starring Gaspard Ulliel, Jérémie Renier, Louis Garrel, Helmut Berger
screenplay by Bertrand Bonello and Thomas Bidegain
directed by Bertrand Bonello
by Angelo Muredda Bertrand Bonello enters the postmodern biopic sweepstakes with Saint Laurent, no less than the third chronicle of the titular French designer and haute couture icon in as many years. With regrets to Pierre Thoretton's understated but chilly L'amour fou, which comes at its subject through the reminiscences of his lifelong professional and personal partner Pierre Berge, Bonello's project is almost certainly the most fetching (thanks in no small part to costume designer Anais Romand), marrying a contemporary fixation on the limits of biographical storytelling with the sort of impressionist brushstrokes the Matisse devotee might have appreciated. In the wake of filmmakers as disparate as Todd Haynes and Abel Ferrara self-consciously toying with the limits of the biopic form, ostensibly killing dynamic subjects by pinning them to the wall, Saint Laurent isn't as radical a work of genre subversion as some of its adherents claim, but it sure as hell is beautiful, channelling its subject's hedonist spirit and delicate aesthetic sensibility in roughly equal measure.
Though one could charitably call this 150-minute profile digressive, Bonello's work here isn't necessarily undisciplined for vacillating between Saint Laurent's maximalist and minimalist inclinations. Rather, it's a product of his obstinately opaque hero, whose boyish good looks suggest a bildungsroman the filmmaker turns out to have no interest in exploring. As played by the appropriately handsome and remote Gaspard Ulliel, a former model who seems to channel his preternatural sense of being stared at into a man people are constantly looking to for approval, Saint Laurent only really registers as a person through his inconsistencies. He's at once kind and curt with his staff and hangers-on, a loving and an aloof partner to Berge (Jérémie Renier), and, perhaps most glaringly, as reckless in his substance abuse as he is crisp in his design ethos, at one point citing a desire to achieve an outfit "as short, neat, and precise as a gesture."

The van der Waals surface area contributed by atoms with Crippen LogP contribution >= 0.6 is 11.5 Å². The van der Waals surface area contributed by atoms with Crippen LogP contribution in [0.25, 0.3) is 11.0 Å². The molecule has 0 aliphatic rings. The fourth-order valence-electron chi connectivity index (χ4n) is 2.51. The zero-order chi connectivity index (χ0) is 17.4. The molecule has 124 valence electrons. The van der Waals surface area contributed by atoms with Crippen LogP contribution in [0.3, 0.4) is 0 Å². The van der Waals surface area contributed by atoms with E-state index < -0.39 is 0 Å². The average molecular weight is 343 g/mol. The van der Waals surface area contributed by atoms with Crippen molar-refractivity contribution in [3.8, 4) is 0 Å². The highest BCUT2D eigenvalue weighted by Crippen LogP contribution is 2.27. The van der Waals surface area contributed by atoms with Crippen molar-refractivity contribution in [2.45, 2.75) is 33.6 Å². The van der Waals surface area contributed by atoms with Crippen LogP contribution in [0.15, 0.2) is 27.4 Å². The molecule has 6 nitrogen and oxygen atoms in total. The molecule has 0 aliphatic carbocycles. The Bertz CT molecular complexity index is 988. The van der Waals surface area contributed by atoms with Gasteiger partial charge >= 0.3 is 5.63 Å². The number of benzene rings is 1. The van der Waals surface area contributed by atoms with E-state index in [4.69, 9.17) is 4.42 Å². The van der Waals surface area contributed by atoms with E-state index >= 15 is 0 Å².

Treating Saint Laurent as an inscrutable stained-glass window admittedly yields little in the way of a narrative throughline, due partly to a hopscotching narrative that jumps between the designer's '70s career and personal lows, his '60s prime, and his late-2000s degeneration into ill health. Still, it's probably for the better that Bonello appreciates such contradictions as the stuff of interesting people's lives more than he wants to resolve them in any one way. His refusal to make Saint Laurent the person legible beyond his taste extends in an ambiguous way to his own chameleonic style. The film restlessly shifts from loud, tightly-framed dance sequences to goofy state-of-the-era montages that splice archival footage of May 1968 with blissfully apolitical modelling sessions, and to garishly-lit pill hangovers--including the most excruciating scene of animal endangerment screened in some time. It's tempting to write off such formal variety as a glib one-to-one correspondence between Saint Laurent the rootless man and Saint Laurent the rootless biopic. Whatever the reason, the approach is engagingly baroque, however inconcrete the movie's structure.
That isn't to say this is an insubstantial, purely kaleidoscopic affair. Bonello makes a lot, maybe too much, out of Saint Laurent's ambitions to bring a touch of Proust into his design work, triggering involuntary memories of things past via his delicate fabrics. (He might have done without a minor character's pedantic, voice-of-God assertion that Saint Laurent is Proust and Jean-Paul Gaultier is comic books.) Bonello is also smart about positioning his subject within a continuum of other visual artists without belabouring the connections. Saint Laurent's late admission that he is at best a Matisse knockoff in another form, and that all great designers may well be mediocre painters, feels less like a self-pitying bit of career retrospection than a real insight into how artists translate their inspirations, or try to, across mediums. In this light, one can't help but read the climactic reveal of the designer's 1976 collection--his resurfacing after an extended period of addiction and depression--as Bonello's own Saint Laurentian attempt to translate fashion into cinema, albeit via the hoary mechanics of split-screen montages.
Yet for all its canned formal wiliness and backdoor insights into art and design, Saint Laurent is ultimately affecting. Ulliel isn't such a dynamic presence, but he doesn't actually need to be. There's a birdlike delicacy to his bearing that makes his descent into sleepwalking and unbidden memories of lost loves heartbreaking in spite of the thinness of his character and the hollowness of others' platitudes about his genius. That this shy, tall alien and Proust fanboy with thick frames should also be one of the most influential designers of the century is perhaps Bonello's best contradiction.